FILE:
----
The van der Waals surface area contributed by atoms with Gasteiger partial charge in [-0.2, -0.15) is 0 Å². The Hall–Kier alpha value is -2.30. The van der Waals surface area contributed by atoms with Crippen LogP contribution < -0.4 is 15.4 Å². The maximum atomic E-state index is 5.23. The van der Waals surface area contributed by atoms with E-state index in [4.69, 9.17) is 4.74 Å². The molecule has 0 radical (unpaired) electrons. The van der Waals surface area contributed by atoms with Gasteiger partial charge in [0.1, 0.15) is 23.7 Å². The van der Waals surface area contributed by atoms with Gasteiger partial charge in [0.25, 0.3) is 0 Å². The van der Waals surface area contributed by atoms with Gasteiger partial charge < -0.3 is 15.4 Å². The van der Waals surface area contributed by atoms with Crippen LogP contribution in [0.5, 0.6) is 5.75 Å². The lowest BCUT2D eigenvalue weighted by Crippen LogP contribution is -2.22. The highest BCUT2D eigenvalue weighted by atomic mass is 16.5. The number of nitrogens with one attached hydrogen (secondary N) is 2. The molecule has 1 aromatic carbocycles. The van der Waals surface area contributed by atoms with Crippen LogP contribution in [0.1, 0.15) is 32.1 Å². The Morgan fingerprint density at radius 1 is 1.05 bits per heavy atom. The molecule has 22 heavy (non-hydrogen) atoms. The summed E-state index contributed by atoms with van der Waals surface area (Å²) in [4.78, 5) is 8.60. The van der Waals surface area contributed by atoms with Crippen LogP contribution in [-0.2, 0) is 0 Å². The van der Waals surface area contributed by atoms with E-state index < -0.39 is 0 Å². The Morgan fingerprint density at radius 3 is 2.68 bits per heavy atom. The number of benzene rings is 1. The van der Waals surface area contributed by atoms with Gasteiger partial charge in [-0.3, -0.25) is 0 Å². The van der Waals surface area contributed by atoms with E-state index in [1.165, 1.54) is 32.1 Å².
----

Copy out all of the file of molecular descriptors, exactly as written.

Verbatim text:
The van der Waals surface area contributed by atoms with Gasteiger partial charge in [-0.2, -0.15) is 0 Å². The Hall–Kier alpha value is -2.30. The van der Waals surface area contributed by atoms with Crippen LogP contribution < -0.4 is 15.4 Å². The maximum atomic E-state index is 5.23. The van der Waals surface area contributed by atoms with E-state index in [4.69, 9.17) is 4.74 Å². The molecule has 0 radical (unpaired) electrons. The van der Waals surface area contributed by atoms with Gasteiger partial charge in [0.1, 0.15) is 23.7 Å². The van der Waals surface area contributed by atoms with Gasteiger partial charge in [0.25, 0.3) is 0 Å². The van der Waals surface area contributed by atoms with Gasteiger partial charge < -0.3 is 15.4 Å². The van der Waals surface area contributed by atoms with Crippen LogP contribution in [0.5, 0.6) is 5.75 Å². The lowest BCUT2D eigenvalue weighted by Crippen LogP contribution is -2.22. The highest BCUT2D eigenvalue weighted by atomic mass is 16.5. The number of nitrogens with one attached hydrogen (secondary N) is 2. The molecule has 1 aromatic carbocycles. The van der Waals surface area contributed by atoms with Crippen LogP contribution in [0.1, 0.15) is 32.1 Å². The Morgan fingerprint density at radius 1 is 1.05 bits per heavy atom. The molecule has 22 heavy (non-hydrogen) atoms. The summed E-state index contributed by atoms with van der Waals surface area (Å²) in [4.78, 5) is 8.60. The van der Waals surface area contributed by atoms with Crippen LogP contribution in [-0.2, 0) is 0 Å². The van der Waals surface area contributed by atoms with E-state index < -0.39 is 0 Å². The Morgan fingerprint density at radius 3 is 2.68 bits per heavy atom. The number of benzene rings is 1. The van der Waals surface area contributed by atoms with Gasteiger partial charge in [-0.3, -0.25) is 0 Å². The van der Waals surface area contributed by atoms with E-state index in [1.165, 1.54) is 32.1 Å².